Issue: What is the statute of limitations for slander of title under Kentucky law?
|Area of Law:||Litigation & Procedure, Personal Injury & Negligence|
|Keywords:||Statute of limitations; Slander of title|
|Cited Cases:||910 S.W.2d 237|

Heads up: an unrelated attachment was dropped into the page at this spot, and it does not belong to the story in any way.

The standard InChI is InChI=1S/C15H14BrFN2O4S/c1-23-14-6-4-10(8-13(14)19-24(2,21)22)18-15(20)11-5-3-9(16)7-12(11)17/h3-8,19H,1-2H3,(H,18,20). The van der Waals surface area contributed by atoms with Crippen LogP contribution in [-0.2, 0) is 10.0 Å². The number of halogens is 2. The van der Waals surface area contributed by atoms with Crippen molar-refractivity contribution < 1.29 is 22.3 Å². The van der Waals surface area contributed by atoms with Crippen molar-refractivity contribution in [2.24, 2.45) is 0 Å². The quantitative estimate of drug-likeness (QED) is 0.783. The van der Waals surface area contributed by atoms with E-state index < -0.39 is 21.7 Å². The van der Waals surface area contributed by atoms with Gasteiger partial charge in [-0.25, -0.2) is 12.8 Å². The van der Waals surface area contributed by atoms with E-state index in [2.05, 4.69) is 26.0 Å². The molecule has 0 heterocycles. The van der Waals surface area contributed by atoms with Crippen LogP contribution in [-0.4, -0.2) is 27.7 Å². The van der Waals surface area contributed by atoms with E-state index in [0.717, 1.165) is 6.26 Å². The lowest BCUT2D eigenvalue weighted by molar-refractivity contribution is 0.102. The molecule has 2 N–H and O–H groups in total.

Montgomery v. Milam, 910 S.W.2d 237 (Ky. 1995), involves the statute of limitations. All six of the participating justices agreed that Kentucky’s one-year statute of limitations controls a slander of title action. 948 S.W.2d at 240. However, they split 3-3 (with Justice Fuqua not participating) on when the statute begins to run. In the lead opinion, Justice Reynolds, supported by Justices Lambert and Wintersheimer, decided that the limitations period began to run in that case on the day the defendant filed the allegedly invalid notice of the mechanic’s lien, regardless of whether the amount of damages was then ascertainable or knowable. In his concurring opinion, Chief Justice Stephens, joined by Justices Leibson and Stumbo, contended that the court should follow the rule laid down in attorney malpractice cases, that the statute of limitations does not begin to run until the damages become fixed and non-speculative, which would be the date that foreclosure proceedings commenced against the property.